Both said they were concerned by the scandal over failed psychological examinations by dozens of deputies at the Sheriff’s Office.

Price said she’d investigate any cases handled by the deputies to determine if they were compromised.

Wiley said it was too soon in the Sheriff’s Office’s internal investigation to know if that were the case, but didn’t say he would investigate as district attorney.

A point of contention between the candidates was Santa Rita Jail — specifically on who should be held there before trial and if cash bail should be used.

Price is against cash bail.

“We see the impact of it where people are held in Santa Rita county jail for years, sometimes just because they can’t post bail,” Price said, adding that she’d dramatically reduce pretrial detention. “Even being held in jail for a month, or a day when you haven’t committed a crime and you are presumed innocent is a travesty of justice.”

Wiley said he agreed with the basic concept that someone shouldn’t be held solely on their ability to pay. But Wiley said the issue needed more “pragmatism.”

“Most of the individuals that are in custody in Santa Rita are there for either serious or violent felonies,” he said. “There are very few individuals that are in custody at Santa Rita for nonviolent property crimes.”

Price committed to never seek the death penalty, to work to remove the 41 people from Alameda County cases on death row and to never seek a sentence of life without parole.

Wiley said he wouldn’t seek the death penalty, but wouldn’t seek to remove anyone from death row without the approval of the victim’s family. He suggested he’d limit life without parole sentences.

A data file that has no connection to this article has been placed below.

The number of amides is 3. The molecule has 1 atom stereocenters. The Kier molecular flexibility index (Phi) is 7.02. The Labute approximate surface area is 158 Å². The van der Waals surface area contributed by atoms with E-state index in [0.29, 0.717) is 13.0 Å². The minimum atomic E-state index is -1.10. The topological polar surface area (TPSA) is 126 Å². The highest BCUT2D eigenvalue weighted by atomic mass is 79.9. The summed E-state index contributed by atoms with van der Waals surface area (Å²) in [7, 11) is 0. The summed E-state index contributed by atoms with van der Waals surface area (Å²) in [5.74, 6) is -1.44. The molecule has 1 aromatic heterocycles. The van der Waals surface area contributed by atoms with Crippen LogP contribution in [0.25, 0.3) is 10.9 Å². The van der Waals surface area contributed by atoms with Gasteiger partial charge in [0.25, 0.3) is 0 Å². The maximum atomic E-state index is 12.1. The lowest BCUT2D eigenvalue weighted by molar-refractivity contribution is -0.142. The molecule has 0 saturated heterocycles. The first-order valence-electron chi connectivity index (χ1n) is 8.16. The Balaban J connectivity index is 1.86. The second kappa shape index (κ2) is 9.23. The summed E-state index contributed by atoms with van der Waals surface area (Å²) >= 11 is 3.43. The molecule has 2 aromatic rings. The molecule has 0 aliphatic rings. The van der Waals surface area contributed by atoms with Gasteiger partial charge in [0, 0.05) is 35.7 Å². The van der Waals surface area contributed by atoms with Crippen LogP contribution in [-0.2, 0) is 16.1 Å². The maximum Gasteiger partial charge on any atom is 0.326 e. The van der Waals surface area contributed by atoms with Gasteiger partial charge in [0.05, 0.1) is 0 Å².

Asked if he’d commit to never seek life without parole, Wiley paused. “You go into a school and you kill seven people? No, no,” he said.

Both candidates said they were eschewing donations from law enforcement organizations to avoid any conflicts on possible prosecutions of police.

Wiley is again the leading fundraiser, having brought in — and mostly spent — $668,600 through June 30. He’s brought in a slew of five-figure donations, with his biggest benefactor being U.S. Rep. Eric Swalwell (D-CA), whose reelection campaign and political action committee Remedy PAC have donated a combined $80,000.

Wiley has also received $46,500 from various labor groups, $33,900 from real estate, development and investment interests, $30,000 from father-and-son car dealers Inder and Jessie Dosanjh, and $20,000 from the Alameda County Prosecutors Association.

Price has received only one five-figure donation from someone other than herself: $40,000 from Pleasanton retiree John Bauer.

Price has spent more than the nearly $407,500 she raised through June 30. Her largest outside donations have come from businesspeople and labor interests such as $5,000 from the California Nurses Association Political Action Committee and $4,000 from the California Conference Amalgamated Transit Union.

The forum was presented by the ACLU of Northern California’s Alameda County chapter, East Bay Community Law Center, Ella Baker Center for Human Rights, Faith in Action East Bay, Livermore Indivisible and Urban Peace Movement.

Chronicle editor Raheem Hosseini contributed to this report.

Joshua Sharpe is a San Francisco Chronicle staff writer. Email: Twitter: @joshuawsharpe